The Green Line team visited Golfdale-Cedarbrae-Woburn to learn how one local bike hub is filling in transportation gaps.

Marvin Macaraig, coordinator at Scarborough Cycles stands in the Lawrence-Orton bike repair hub.

Marvin Macaraig, coordinator of Scarborough Cycles, stands in the Lawrence-Orton Bicycle Repair Hub.

Aneesa Bhanji BW


Currently a journalism student at Toronto Metropolitan University who's also studying communication and design. Grew up in Vaughan, now living in downtown Toronto. Always loves a good chai latte.

Amanda Seraphina James Rajakumar BW


Indian immigrant with a post-grad in journalism from Centennial College. Now living in Grange Park, meeting new people, and hearing different stories. Has four names, so it’s a pick-your-player situation.

March 22, 2024

When you think of getting around in Scarborough, biking isn’t probably the first option that comes to mind.

That’s why one local group is working to bring bike culture to the ‘burbs.

Scarborough Cycles is a bike hub in Golfdale-Cedarbrae-Woburn run by community health centre Access Alliance, and funded by the City of Toronto. It lends out bikes and fixes them up for locals who need a ride. Supported by Toronto Community Housing, Scarborough Cycles also has a range of programs, including drop-in clinics, workshops and group rides.

The hub uses a sustainable model by taking bikes that are bound for landfills, and repairing them for the community, which fills a much-needed gap in the neighbourhood.

A garage filled with donated bikes from the community. (Scarborough Cycles)

A garage filled with donated bikes from the local community.

"In Scarborough, there's a transport equity problem. We know that it's hard to get around,” says Marvin Macaraig, Scarborough Cycles coordinator and a health promoter with Access Alliance. “There's transportation deserts, the Scarborough RT no longer works and people are always looking for different ways to get around, trying to save some money."

Douglas Yardley, a long-time volunteer at Scarborough Cycles, got rid of his car in 1991 and now only uses his bike to get around. Safety is a big concern for him on Scarborough roads.

"On suburban streets, we tend to get higher speeds. We don't have as many bike lanes in Scarborough, and it can be dangerous sometimes,” Yardley explains. “We have fewer cyclists; some of them are afraid to ride on the road. We don't have a full bike network yet; we’re working on it.”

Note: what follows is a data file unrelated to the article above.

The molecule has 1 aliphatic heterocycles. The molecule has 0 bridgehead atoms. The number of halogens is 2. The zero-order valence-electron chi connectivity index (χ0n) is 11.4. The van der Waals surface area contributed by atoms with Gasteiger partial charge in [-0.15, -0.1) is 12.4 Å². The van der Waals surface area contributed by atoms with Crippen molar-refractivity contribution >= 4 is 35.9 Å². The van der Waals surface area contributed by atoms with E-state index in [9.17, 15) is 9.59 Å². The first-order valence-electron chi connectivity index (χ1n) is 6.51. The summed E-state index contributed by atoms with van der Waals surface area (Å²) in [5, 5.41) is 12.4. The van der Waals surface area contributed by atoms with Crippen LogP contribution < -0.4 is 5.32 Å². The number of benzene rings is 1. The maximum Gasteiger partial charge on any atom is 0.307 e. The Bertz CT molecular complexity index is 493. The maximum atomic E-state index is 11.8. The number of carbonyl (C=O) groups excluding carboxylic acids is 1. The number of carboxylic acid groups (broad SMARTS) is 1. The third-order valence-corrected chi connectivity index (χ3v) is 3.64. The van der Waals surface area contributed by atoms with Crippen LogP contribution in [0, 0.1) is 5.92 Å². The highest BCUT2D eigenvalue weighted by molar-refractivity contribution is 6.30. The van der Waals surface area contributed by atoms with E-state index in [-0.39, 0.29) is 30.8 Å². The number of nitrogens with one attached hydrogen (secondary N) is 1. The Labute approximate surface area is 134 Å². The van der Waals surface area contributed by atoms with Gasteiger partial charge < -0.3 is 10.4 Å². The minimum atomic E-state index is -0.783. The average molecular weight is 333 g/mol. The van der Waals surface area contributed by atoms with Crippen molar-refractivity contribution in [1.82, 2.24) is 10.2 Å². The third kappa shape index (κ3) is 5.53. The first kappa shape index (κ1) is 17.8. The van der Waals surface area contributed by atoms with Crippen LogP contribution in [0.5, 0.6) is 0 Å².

"Even though the need is greater, even though there are many households without cars here, some people are still not being encouraged to use bikes for transportation.”

He adds that a lack of biking infrastructure in Scarborough is a significant barrier. “It does give you a feeling that people who don't use cars are less important and don't really count.”

Douglas Yardley, volunteer at Scarborough Cycles stands in front of a work station at the Lawrence-Orton bike repair hub.

Douglas Yardley, volunteer at Scarborough Cycles stands in front of a work station at the Lawrence-Orton bike repair hub.

Scarborough Cycles volunteers repair a bike in the Lawrence-Orton bike hub.

Scarborough Cycles volunteers repair a bike in the Lawrence-Orton bike hub.

Raktim Mitra, director and associate professor at Toronto Metropolitan University’s School of Urban and Regional Planning, supports a full bike network in Scarborough.

"If we just build a bicycle lane on a street, that may or may not be successful depending on how it is connected to the overall network of bicycling. It's the same as public transportation, right?” he explains. “So, you have to have a stronger core, which we are now beginning to have. And then from the core, we have to start branching out into other communities.”

Mitra believes taking a “systemic” approach to investing in local bike infrastructure is essential to creating a culture of bicycling in Scarborough. He cites cities like Amsterdam and Helskini as examples of success stories.

“If we go back into history in the 1960s and ‘70s, those cities used to be very, very car-centric, just like Toronto is today. But over the last 50 years, stronger advocacy and political support towards bicycling, along with significant investment in bicycling infrastructure, has helped them shift the culture of mobility, where bicycling is perhaps seen as a more viable transportation option than even driving in many contexts,” he says.

For his part, Macaraig wants Scarborough Cycles’ bike hub model to be brought to as many Toronto suburbs as possible, so biking beyond downtown will become the norm.

“We're trying to give people more options, and we know people ride in Scarborough. It's not a downtown thing,” he says.

Although there are many bike hubs downtown, Macaraig says there are very few in Toronto’s suburbs. Scarborough Cycles is the only hub in Scarborough.

“So this model is really important. It really, really achieves our long-term sustainability goals. It really makes our communities more resilient and stronger, and it gives people something to rally around," Macaraig explains.

“When you’re really embedded in the community, people will come.”

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Scarborough Cycles

The centre for active transportation

City of Toronto